3. Sorry, but peer review doesn’t just magically end when your paper is published. Claims are always tentative. Everyone knows this. Peer review includes other scientists reading and testing the claims in your paper. If they fail to reproduce or otherwise challenge the results, they submit–often in the same journal!–and it gets published if it’s good science. Your paper? No longer cited, your ranking drops, you lose status. Science advances! All peer review!

    You admitting that no scientist rejects the peer review process exposes your false conflation in your first comment.

    Peer review is absolutely a vital part of increasing accuracy, which is preferable to saying “scientific truth.” You’ve also failed to explain why it’s a bad proxy for expertize. Clearly, if you publish shoddy work, you’re not going to be considered an expert in the field.

    Heaps of data and heaps of papers are roughly equivalent in this context, in the context of AGW.

    This is not the forum to discuss the data. Complain over at RealClimate if you have a problem with the data.

    Scientific methods and accuracy advances so historical comparisons are sketchy at best. I’ll happily reject it unless you offer something more compelling than “Well, it’s happened before, so…”

  15. Jon

    Right, Nullius, no one with any money to throw at research would be interested in someone falsifying those results. And no one in the sciences trying to make their careers would be interested in falsifying them either. Further, war is peace. Freedom is slavery.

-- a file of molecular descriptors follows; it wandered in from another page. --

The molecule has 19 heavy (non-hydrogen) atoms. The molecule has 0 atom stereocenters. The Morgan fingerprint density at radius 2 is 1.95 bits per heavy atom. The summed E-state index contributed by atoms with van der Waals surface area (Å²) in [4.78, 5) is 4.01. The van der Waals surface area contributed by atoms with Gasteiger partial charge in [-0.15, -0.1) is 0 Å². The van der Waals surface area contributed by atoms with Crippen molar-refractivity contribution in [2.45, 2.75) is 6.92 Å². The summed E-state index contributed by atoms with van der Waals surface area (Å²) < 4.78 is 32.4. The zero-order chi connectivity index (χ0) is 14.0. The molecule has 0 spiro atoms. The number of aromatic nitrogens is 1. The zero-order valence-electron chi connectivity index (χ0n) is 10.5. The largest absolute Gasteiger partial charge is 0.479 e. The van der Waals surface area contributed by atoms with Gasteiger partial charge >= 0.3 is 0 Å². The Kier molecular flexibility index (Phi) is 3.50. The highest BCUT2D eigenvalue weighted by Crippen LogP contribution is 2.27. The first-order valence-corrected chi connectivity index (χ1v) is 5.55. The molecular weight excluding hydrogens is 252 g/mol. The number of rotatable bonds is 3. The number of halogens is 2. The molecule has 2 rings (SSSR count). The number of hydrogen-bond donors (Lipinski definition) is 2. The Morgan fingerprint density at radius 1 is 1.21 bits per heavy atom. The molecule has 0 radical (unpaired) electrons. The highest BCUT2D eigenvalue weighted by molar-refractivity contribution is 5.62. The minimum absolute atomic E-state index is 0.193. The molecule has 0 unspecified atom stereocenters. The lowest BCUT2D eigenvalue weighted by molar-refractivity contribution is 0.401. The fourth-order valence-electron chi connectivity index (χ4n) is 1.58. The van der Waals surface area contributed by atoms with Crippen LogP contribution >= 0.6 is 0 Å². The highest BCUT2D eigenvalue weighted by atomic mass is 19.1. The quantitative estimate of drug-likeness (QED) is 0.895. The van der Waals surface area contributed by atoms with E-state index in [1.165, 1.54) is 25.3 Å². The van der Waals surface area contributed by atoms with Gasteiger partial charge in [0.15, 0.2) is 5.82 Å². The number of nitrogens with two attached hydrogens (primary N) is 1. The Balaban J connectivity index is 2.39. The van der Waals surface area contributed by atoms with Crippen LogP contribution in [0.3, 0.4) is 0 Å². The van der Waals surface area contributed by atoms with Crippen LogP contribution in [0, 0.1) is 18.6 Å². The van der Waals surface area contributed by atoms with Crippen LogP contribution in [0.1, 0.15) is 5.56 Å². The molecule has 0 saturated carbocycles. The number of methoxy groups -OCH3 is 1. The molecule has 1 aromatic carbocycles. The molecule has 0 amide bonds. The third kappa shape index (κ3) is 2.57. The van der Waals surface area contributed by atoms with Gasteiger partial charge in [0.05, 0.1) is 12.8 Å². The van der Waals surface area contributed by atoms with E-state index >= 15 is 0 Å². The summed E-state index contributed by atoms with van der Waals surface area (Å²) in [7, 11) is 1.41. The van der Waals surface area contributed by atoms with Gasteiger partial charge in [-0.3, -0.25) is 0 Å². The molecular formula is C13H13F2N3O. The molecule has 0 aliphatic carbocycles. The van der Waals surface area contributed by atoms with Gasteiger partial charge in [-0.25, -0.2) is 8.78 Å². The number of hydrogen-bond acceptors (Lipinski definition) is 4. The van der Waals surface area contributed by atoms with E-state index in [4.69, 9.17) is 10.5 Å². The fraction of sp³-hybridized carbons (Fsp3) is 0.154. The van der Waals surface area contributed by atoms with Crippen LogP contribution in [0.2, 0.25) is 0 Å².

16. Nullius in Verba

    #14,

    “Peer review includes other scientists reading and testing the claims in your paper.”

    Excellent! A point I’ve made here before. I quite agree. But that’s not how the phrase is commonly used – a lot of people have been using it to describe peer review by journals, and since you used it in the phrase “peer reviewed or refereed” I assumed it was the way you was using it here too. There was nothing to suggest otherwise.

    You say “Clearly, if you publish shoddy work, you’re not going to be considered an expert in the field.” That’s the way it’s supposed to work, yes. But it depends on whether anybody checks it. Since in a number of cases obvious errors have been found that could never have passed a review, and in other the data and methods required to replicate a result had never been published, until some sceptic came along and asked, it’s certain that a lot of these results do get published and cited without being checked. I alluded above to the HARRY file, which describes software that forms the basis of a “flagship” gridded data product, associated with several published papers, but which only the most cursory examination of the HARRY file makes it quite clear could not ever have been checked. Not even CRU was able to replicate the output!

    We’ve all read the HARRY file. And we’ve noticed that none of these attempts to defend the consensus offer any answers. If peer review is working, how were results like HARRY or the Hockeystick possible? If it’s not, how can we have any confidence in the other claims?